Hunters are heroes for scavenging animals, particularly in winter when a gut pile or carcass can prevent starvation. Unfortunately, the smallest trace of lead ammunition in that valuable food source causes unintended side effects.
Unlike monolithic solids such as all-copper bullets, lead bullets scatter into microscopic fragments. Scientific evidence from numerous sources shows that lead-tainted meat is by far the primary source of lead poisoning in wildlife. An animal that eats lead is sickened and can die slowly from failure of the central nervous system—certainly not the aim of an informed, ethical shooter.
Lead was routinely included in paint, fuel, and even food prior to medical discoveries in the last century. And as residents of Flint, Michigan, can attest, ending exposure to this preventable threat is a major undertaking with high stakes—protecting the health of our most vulnerable. Those vulnerable residents include raptors like eagles and vultures whenever remains of shot animals are left in the wild. Even the mighty California Condor, with its nine-foot wingspan, can die after eating lead from ammunition residues.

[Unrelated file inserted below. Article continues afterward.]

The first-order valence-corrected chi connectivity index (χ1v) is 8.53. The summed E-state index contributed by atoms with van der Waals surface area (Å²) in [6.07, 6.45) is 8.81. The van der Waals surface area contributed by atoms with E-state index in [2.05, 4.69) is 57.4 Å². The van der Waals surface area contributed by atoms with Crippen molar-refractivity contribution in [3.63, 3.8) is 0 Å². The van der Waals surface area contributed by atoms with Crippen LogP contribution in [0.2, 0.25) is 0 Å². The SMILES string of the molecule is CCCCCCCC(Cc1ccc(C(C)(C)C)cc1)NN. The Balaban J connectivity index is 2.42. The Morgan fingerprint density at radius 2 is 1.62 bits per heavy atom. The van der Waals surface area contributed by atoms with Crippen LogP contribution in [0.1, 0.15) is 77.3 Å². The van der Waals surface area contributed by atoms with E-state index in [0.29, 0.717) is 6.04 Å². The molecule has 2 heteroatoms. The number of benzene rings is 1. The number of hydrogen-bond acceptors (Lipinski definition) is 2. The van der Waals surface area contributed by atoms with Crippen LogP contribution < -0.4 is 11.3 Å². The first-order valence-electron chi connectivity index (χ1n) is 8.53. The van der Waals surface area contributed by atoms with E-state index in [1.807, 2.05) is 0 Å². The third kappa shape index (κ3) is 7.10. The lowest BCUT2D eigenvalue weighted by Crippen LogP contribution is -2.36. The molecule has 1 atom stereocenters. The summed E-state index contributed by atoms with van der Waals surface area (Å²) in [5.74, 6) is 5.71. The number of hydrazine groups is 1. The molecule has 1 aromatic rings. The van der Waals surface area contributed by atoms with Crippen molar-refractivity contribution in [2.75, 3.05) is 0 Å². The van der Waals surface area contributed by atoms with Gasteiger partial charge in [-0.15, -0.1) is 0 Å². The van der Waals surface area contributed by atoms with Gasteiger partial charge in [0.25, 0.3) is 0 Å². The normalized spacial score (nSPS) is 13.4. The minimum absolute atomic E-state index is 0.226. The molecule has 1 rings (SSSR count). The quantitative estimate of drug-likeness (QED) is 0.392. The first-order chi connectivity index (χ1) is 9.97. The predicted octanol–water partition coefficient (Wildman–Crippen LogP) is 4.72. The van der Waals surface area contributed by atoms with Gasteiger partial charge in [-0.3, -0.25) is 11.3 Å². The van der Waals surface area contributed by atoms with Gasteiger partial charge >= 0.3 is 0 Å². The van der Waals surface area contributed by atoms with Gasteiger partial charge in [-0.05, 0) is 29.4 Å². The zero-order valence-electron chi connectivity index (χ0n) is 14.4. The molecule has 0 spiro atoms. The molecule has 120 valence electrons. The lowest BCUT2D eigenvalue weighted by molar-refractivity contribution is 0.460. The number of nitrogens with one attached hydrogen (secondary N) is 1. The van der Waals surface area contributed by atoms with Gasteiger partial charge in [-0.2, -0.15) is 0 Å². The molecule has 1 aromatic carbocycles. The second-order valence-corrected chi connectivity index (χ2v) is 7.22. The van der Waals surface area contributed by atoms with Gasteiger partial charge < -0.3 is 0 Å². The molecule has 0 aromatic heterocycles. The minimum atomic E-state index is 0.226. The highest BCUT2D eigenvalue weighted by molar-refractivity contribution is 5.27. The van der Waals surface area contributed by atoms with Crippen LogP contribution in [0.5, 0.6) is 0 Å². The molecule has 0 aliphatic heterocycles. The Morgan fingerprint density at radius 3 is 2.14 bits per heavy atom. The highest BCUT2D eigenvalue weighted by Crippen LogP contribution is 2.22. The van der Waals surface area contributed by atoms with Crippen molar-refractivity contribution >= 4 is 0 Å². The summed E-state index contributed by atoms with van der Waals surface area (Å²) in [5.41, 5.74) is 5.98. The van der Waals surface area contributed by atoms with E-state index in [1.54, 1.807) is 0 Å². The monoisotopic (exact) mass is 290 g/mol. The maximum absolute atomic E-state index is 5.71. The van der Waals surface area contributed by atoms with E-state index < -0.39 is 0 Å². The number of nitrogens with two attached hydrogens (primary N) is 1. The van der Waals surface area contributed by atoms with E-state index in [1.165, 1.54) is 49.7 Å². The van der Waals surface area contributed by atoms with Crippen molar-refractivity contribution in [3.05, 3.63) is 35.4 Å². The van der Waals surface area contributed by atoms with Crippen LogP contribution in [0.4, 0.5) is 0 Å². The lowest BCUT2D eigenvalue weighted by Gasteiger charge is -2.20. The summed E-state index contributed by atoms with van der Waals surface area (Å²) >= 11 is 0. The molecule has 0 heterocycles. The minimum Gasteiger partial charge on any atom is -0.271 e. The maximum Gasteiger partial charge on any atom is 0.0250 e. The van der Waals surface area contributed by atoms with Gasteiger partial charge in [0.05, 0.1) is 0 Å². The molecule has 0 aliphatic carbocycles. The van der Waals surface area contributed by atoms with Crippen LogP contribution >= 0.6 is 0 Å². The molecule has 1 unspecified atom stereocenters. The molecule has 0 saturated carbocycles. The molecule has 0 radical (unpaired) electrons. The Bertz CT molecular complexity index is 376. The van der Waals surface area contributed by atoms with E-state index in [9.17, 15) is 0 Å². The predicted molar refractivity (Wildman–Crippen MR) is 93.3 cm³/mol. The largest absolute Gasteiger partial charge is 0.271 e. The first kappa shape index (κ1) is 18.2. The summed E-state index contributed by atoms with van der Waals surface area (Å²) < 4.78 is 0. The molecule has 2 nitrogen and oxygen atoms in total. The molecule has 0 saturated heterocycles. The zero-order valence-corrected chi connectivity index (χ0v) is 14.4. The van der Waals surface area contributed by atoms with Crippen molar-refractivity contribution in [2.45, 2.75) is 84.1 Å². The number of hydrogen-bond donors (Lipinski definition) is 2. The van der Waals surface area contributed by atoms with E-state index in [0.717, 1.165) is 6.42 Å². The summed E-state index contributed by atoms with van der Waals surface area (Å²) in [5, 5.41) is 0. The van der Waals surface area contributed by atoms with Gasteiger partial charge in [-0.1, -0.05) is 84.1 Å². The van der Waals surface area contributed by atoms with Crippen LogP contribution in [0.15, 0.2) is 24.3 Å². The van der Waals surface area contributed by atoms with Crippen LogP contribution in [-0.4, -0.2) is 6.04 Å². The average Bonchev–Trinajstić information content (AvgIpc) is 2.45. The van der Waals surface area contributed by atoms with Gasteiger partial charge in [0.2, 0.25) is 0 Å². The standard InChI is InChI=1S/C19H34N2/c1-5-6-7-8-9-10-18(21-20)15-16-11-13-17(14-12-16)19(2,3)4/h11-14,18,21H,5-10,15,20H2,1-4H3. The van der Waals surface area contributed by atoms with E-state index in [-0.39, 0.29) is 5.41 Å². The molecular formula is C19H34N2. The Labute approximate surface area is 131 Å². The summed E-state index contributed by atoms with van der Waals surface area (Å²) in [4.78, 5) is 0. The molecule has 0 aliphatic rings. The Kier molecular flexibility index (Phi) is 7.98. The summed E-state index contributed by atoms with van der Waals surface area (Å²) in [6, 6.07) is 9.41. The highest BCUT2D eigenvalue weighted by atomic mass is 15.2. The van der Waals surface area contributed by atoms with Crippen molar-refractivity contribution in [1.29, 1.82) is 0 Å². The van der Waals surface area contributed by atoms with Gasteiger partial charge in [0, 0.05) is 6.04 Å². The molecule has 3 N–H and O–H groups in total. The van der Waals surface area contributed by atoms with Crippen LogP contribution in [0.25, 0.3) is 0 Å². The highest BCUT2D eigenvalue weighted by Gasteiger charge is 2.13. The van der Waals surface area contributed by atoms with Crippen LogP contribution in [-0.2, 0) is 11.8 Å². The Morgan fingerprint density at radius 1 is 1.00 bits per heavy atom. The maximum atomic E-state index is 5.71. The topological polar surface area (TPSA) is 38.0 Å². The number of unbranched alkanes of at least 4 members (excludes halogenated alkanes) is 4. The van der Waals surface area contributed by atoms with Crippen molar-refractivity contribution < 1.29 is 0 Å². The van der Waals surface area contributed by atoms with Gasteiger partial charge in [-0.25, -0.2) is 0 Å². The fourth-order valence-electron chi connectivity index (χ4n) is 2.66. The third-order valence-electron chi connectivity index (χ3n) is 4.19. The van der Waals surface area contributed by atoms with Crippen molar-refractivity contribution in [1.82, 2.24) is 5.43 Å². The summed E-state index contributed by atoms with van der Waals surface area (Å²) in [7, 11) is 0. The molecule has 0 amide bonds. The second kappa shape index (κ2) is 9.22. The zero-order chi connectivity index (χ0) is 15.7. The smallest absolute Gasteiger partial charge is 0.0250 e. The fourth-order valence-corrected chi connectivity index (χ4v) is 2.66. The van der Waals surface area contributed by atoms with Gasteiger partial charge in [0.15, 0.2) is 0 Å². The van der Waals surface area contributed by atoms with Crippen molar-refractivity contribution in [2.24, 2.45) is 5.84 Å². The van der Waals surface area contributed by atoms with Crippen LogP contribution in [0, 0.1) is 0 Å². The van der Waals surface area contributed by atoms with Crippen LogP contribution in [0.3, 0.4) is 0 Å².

The North American Non-Lead Partnership is committed to working with hunters to end lead poisoning of wildlife by increasing the use of non-lead ammunition. The hunting community took steps in 1991 to manage the use of lead shot for waterfowl, with positive results for Bald Eagles and game animals alike. To expand on that protective effect, we’re asking shooters for a simple, voluntary fix: switch to non-lead ammunition for instances where meat or a gutpile might be left for wild animals to scavenge.
In addition to advocating for this voluntary switch, the partnership supports ongoing research about lead exposure pathways. Sound science is one of the pillars of American hunters’ conservation ethic, and the partnership’s roots are in long-established, well-respected scientific organizations.
The partnership does not seek to ban lead ammunition, firearms, or hunting. Its singular focus is safeguarding wildlife—an achievable goal with the help of hunters, America’s first conservationists.